• If using 'auto' and it gets it wrong (in my case it's decided to use spaces when I want tabs, on this particular file) how do you (with a quick menu or keystroke, not delving into settings) change its mind? I don't think that auto-detection has failed, it has just got it wrong. It won't type a hard-tab for me. I've done search-and-replace everywhere, but still the tab key inserts 4 spaces. – Ed Randall Feb 15 '17 at 15:46
  • I wouldn't have used search-and-replace I would have used the command palette convert spaces to tabs (or something like that). I think that has worked for me in the past. – jcuenod Feb 15 '17 at 21:05
2

I just had the same problem, and none of the suggestions above worked. Finally I tried unchecking "Atomic soft tabs" in the Editor Settings menu, which worked.

  • OH! That's what that means! I was wondering why my arrow keys were skipping over the spaces when there weren't any \t's in the file... – Andrew May 11 at 15:05
2

If you're using Babel you may also want to make sure to update your "Language Babel" package. For me, even though I had the Tab Length set to 2 in my core editor settings, the Same setting in the Language Babel config was overriding it with 4.

Atom -> Preferences -> Packages -> (Search for Babel) -> Grammar -> Tab Length

Make sure the appropriate Grammar, There's "Babel ES6 Javascript Grammar", "language-babel-extension Grammar" as well as "Regular Expression". You probably want to update all of them to be consistent.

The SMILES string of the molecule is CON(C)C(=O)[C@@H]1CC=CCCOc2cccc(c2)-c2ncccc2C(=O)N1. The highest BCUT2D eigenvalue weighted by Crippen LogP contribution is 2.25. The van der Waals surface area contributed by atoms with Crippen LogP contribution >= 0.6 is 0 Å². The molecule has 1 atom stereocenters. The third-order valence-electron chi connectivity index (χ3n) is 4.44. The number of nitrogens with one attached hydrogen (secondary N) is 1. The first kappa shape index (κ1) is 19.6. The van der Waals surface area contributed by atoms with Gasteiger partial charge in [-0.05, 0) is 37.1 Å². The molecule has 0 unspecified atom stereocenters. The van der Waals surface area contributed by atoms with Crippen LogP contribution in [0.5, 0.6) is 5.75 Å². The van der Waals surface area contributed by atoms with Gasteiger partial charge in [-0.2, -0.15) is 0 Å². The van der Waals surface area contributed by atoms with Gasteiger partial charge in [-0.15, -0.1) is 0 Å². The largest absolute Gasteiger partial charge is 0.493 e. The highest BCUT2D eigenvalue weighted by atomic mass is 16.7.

2

Tab Control gives nice control in a similar manner to that described in your question.

Also nice, for JavaScript developers, is ESLint Tab Length for using ESLint config.

Or if you're using an .editorconfig for defining project-specific indentation rules, there is EditorConfig

1

If global tab/spaces indentation settings no longer fit your needs (I.E. you find yourself working with legacy codebases with varied indentation formats, and you need to quickly switch between them, and the auto-detect isn't working) you might try the tab-control plugin, which sort of duplicates the functionality of the menu in your screenshot.

1

When Atom auto-indent-detection got it hopelessly wrong and refused to let me type a literal Tab character, I eventually found the 'Force-Tab' extension - which gave me back control. I wanted to keep shift-tab for outdenting, so set ctrl-tab to insert a hard tab. In my keymap I added:

'atom-text-editor': 'ctrl-tab': 'force-tab:insert-actual-tab'

0

If you are using the version 1.21.1:

  1. Click on Packages / Settings View / Open
  2. Select "Editor" on the left side panel
  3. Scrool down until you see "Tab Length"
  4. Edit the value. I like to set it to 4.

Now, just close the active tab pane and you are done.